Here's a recent article by Marlin Steel President Drew Greenblatt in the Baltimore Business Journal on why manufacturing's important for America. It was written for a supplement produced by the Regional Manufacturing Institute of Maryland (RMI) titled "Advancing the Cause for Manufacturing":
When the Regional Manufacturing Institute of Maryland (RMI) was established in 1990, it was ahead of its time. Manufacturing was about to feel seismic changes that were only beginning to stir: the high-tech revolution, the emergence of third-world competitors and a much more interconnected, global marketplace.
Pinpoint precision required
In 1998, I bought Marlin Steel, then the largest maker of steel wire baskets for bagel shops. A few years later, new factories in China, aided by subsidized raw material, dumped wire baskets in the U.S. market cheaper than I could buy the steel. We were nearly put out of business before we eventually pivoted to a much more demanding and promising niche: designing steel wire and sheet metal solutions for material handling in automotive, defense, pharmaceuticals and many other industries. With skilled engineers and the latest automation, we now build containers whose dimensions are measured in the width of a piece of paper, or less -– more pinpoint precision than a bagel basket ever required. And our opportunities, like our competitors, are all around the world.
Manufacturing is not America’s past, nor Maryland’s past. It’s our present and future. It was -- and still is -- one of the best ways to strengthen our middle class. It employs 12 million Americans directly and supports 17 million American jobs overall.
It’s not grunt work. The average manufacturing worker in the U.S. in 2011 earned $77,000, including benefits -- or $17,000 more a year than the average in all industries. Manufacturing isn’t concentrated just in big cities or small towns. It is everywhere, producing $1.8 trillion of value, or 12 percent of the country’s Gross Domestic Product.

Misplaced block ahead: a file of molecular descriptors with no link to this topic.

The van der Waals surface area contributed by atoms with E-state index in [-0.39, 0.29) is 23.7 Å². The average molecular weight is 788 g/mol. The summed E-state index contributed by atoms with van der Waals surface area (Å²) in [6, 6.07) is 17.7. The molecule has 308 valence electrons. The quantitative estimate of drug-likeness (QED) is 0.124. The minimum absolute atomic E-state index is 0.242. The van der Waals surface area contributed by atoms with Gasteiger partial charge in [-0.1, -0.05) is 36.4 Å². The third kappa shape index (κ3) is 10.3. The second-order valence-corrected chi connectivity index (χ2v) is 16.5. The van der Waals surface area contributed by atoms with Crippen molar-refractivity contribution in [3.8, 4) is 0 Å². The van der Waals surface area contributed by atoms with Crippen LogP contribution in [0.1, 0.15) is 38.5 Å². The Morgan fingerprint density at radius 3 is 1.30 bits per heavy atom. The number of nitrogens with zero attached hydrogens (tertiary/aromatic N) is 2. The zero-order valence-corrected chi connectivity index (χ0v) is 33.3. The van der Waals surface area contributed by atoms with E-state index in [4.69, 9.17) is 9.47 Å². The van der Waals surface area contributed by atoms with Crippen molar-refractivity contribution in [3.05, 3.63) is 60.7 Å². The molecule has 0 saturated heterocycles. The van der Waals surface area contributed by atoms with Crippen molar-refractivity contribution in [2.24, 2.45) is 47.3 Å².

Great multiplier effect
It is not lacking for opportunity. In fact, 600,000 jobs go unfilled yearly because manufacturers can’t find workers with the right technical skills. And at $1.48 added to the economy for every $1 spent, manufacturing has the highest multiplier of any sector of the economy. Moreover, every direct manufacturing job has a multiplier ratio of 4 to 1.
Employers across the U.S., especially manufacturers, face uncertainty that stifles economic growth and discourages hiring. Our competitors in Europe, Asia and Latin America aggressively seek new customers, markets and opportunity. Countries know that a strong manufacturing sector is a key to jobs, innovation and prosperity. In his State of the Union address, the President said we should make America a “magnet for new jobs and manufacturing.” Indeed, government policies should bolster, not burden, our global competitiveness.
Drew Greenblatt is president of Marlin Steel Wire Products, a manufacturing of steel wire and sheet metal material handling containers, in Baltimore. He is an executive board member of the National Association of Manufacturers and board chairman of the Regional Manufacturing Institute (RMI) of Maryland.